« Last Edit: December 16, 2016, 02:37:36 PM by Pink Jazz »
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Max Rockatansky

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Re: New "Safety Corridor" Zones coming to Phoenix area
« Reply #12 on: December 17, 2016, 10:10:44 PM »


Really 65 MPH is probably pretty adequate for a suburban freeway.  The 51 and I-17 really need to get off the 55 MPH kick they are still on.  Even 143 probably could be 65 MPH with the exception of the last southbound mile.

I know the reason for the 55 mph speed limits on 51 and I-17 are due to substandard design of those portions, since they have 11 foot wide lanes instead of the current Interstate standard of 12 feet.  Maybe 60 mph would be better.  However, I agree that some freeways can handle 70 mph limits, such as the US 60 Superstition Freeway, all of Loop 202, most of Loop 101 except for the Price Freeway and a portion of the Pima Freeway in Scottsdale, I-10 west of 43rd Avenue and east of Baseline, and I-17 north of Loop 101.

I used to drive the 51 pretty much every day.  Design may be one thing but one thing for certain always rung true.  You needed to go 70 MPH or you were going to get run over by the surrounding traffic.  I-17 and 143 I can see the older design being an issue due to the sudden needs to stop, but the 51 was always designed far better IMO. 

I wonder though, isn't the "Safety Corridor" concept really just another go at something like the photo-radar devices that used to be on I-17 and the 101?  Those didn't work because everyone knew they had a 11 MPH tolerance, how is this Safety Corridor any different?  The chances of an officer picking you out of a crowd of people is still going to be pretty unlikely unless you are doing something really stupid that stands out.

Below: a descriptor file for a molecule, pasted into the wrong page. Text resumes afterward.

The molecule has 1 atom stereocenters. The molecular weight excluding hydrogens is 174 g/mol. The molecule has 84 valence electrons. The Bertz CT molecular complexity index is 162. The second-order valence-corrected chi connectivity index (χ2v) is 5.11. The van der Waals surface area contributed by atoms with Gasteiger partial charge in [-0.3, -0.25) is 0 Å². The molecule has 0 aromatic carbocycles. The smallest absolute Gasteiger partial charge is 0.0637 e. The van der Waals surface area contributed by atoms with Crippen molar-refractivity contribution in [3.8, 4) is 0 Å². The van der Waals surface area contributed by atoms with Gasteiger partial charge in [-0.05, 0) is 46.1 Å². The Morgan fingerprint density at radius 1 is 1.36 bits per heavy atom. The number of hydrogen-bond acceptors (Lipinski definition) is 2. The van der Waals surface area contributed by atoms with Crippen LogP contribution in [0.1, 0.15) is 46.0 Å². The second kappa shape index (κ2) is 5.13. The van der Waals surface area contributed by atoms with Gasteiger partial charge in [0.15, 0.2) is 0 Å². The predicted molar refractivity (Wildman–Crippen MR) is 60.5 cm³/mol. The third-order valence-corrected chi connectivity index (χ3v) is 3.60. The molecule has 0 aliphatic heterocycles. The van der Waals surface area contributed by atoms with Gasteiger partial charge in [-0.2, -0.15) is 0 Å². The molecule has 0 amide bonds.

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Re: New "Safety Corridor" Zones coming to Phoenix area
« Reply #13 on: December 17, 2016, 10:53:37 PM »

I've seen "Safety Corridors" in Oklahoma
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Re: New "Safety Corridor" Zones coming to Phoenix area
« Reply #14 on: December 17, 2016, 11:27:52 PM »


Really 65 MPH is probably pretty adequate for a suburban freeway.  The 51 and I-17 really need to get off the 55 MPH kick they are still on.  Even 143 probably could be 65 MPH with the exception of the last southbound mile.

I know the reason for the 55 mph speed limits on 51 and I-17 are due to substandard design of those portions, since they have 11 foot wide lanes instead of the current Interstate standard of 12 feet.  Maybe 60 mph would be better.  However, I agree that some freeways can handle 70 mph limits, such as the US 60 Superstition Freeway, all of Loop 202, most of Loop 101 except for the Price Freeway and a portion of the Pima Freeway in Scottsdale, I-10 west of 43rd Avenue and east of Baseline, and I-17 north of Loop 101.

I used to drive the 51 pretty much every day.  Design may be one thing but one thing for certain always rung true.  You needed to go 70 MPH or you were going to get run over by the surrounding traffic.  I-17 and 143 I can see the older design being an issue due to the sudden needs to stop, but the 51 was always designed far better IMO. 

I wonder though, isn't the "Safety Corridor" concept really just another go at something like the photo-radar devices that used to be on I-17 and the 101?  Those didn't work because everyone knew they had a 11 MPH tolerance, how is this Safety Corridor any different?  The chances of an officer picking you out of a crowd of people is still going to be pretty unlikely unless you are doing something really stupid that stands out.